DeAnna Giles – Opinion Columnist
Many people are getting sick and dying in America. We have been hit harder by the coronavirus than any other country in the world.
As we approach the one year anniversary of the two week quarantine, COVID fatigue has become a problem amongst many and continues to diminish any hope for a normal future.
One year later, people are tired of wearing masks, staying at home due to restrictions on gatherings, being away from family and friends, and having to socially distance ourselves. This type of burnout is what experts are calling COVID-19 fatigue, which can lead to careless behaviors.
I certainly have fallen into that category a few times. For me at least, the pandemic raised a lot of uncertainty about the way of life. Going with the flow was not something I was used to, but rather forced into, due to the many changes that occured on a constant basis.
Not knowing when I would be able to see my friends, travel, or even just go to the movies was unsettling. Just the thought of not having to wear masks every place we go, I felt was too far to imagine. I realized this is the time we have to be okay with where we are in life, appreciate the things we have, and acknowledge our new normal.
On the other hand, I thought the timing of the pandemic was slightly ironic because I, like many, imagined it lasting a few months, not an entire year. I imagined the pandemic would end with my spring semester until everything was shut down for the summer.
“For many, if you have increased isolation from loved ones, co-workers and people who you used to have bonds with, burnout and fatigue can make you feel like those things aren’t really worth it anymore,” said American Medical Association news writer Sara Berg.
This raised concerns for my peers around me. It was scary hearing about my friends or family deciding not to celebrate an accomplishment, a birthday, or even a holiday amid the pandemic. It seemed as if all hope for a normal future was lost and unreachable.
“I was finally allowing myself to go outside my comfort zone and meet new people, go to new places and do new things. When the pandemic hit, I felt like I took ten steps back and just like everyone in the world, my anxiety was cranked to the max,” said Junior Kulle Hassan.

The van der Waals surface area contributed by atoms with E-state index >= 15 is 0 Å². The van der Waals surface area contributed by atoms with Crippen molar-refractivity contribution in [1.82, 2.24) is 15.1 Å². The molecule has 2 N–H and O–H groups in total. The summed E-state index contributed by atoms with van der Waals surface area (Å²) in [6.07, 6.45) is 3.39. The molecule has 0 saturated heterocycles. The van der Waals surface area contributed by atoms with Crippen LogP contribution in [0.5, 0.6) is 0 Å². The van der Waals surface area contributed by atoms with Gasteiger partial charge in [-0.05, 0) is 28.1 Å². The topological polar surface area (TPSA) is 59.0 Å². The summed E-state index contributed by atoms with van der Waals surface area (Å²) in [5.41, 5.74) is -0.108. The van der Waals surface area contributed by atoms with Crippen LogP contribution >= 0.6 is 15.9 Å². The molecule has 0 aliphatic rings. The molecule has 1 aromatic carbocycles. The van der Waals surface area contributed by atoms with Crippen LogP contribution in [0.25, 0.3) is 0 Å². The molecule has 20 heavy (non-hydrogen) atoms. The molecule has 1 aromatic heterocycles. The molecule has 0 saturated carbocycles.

I am sure my peers would agree that the pandemic hit everyone the same yet differently. Many, myself included, were not able to work during the pandemic, not able to continue the hobbies that became our way of life, and required us to pause valuable in-person gatherings.
“The pandemic has changed my social life drastically. Even though I would consider myself an introvert, I still like to socialize when I have the chance. The pandemic has removed any opportunity to do that,” said Senior Joshua Slaughter.
Even though my normal commitments ceased to exist, studying for the GRE, family and the Holy Bible kept me company. Strangely I feel as if I have mastered the ways of the pandemic. I socially distance myself, wear a mask everywhere, and sanitize every place I go. But this does not take care of the communication that is a huge part of our life.
While COVID fatigue is floating around, there has also been a little positivity rising from the pandemic. When you have not picked up a hobby, you are given time to care for yourself whether that is mental, physical, or psychological. Because of the pandemic, I was able to learn more about myself and my tendencies in certain situations.
Thankfully, my peers felt the same way. “The pandemic did give me a positive perspective on those who are in my life. I learned to treasure and appreciate the times with people more” said Slaughter.
“Being stuck at home allowed me to face my emotions head on, and work through my insecurities. It also allowed me to get closer with my family” said Hassan.
It is nice to hear how COVID fatigue fails and instead, we grow as individuals. One thing still remains, we are constantly masking up. And the burning question on everyone’s mind is, “When do we get back to normal life?”
The COVID-19 vaccine raises hope for any signs of normalcy but it will take months to get the shots to those who need them and will accept them.
Nonetheless, we made it through the year of the pandemic, and continue to question the capability of normalcy in 2021.
The pandemic has outstayed its welcome and the time of masking up needs to expire. With “hopes of seeing the inside of a classroom again or even the smiles that have long been hidden underneath masks,” said Hassan, it is time for normal to be normal again.
COVID fatigue has impacted many lives and there is only one way of getting around it, maintain hope that things will get better.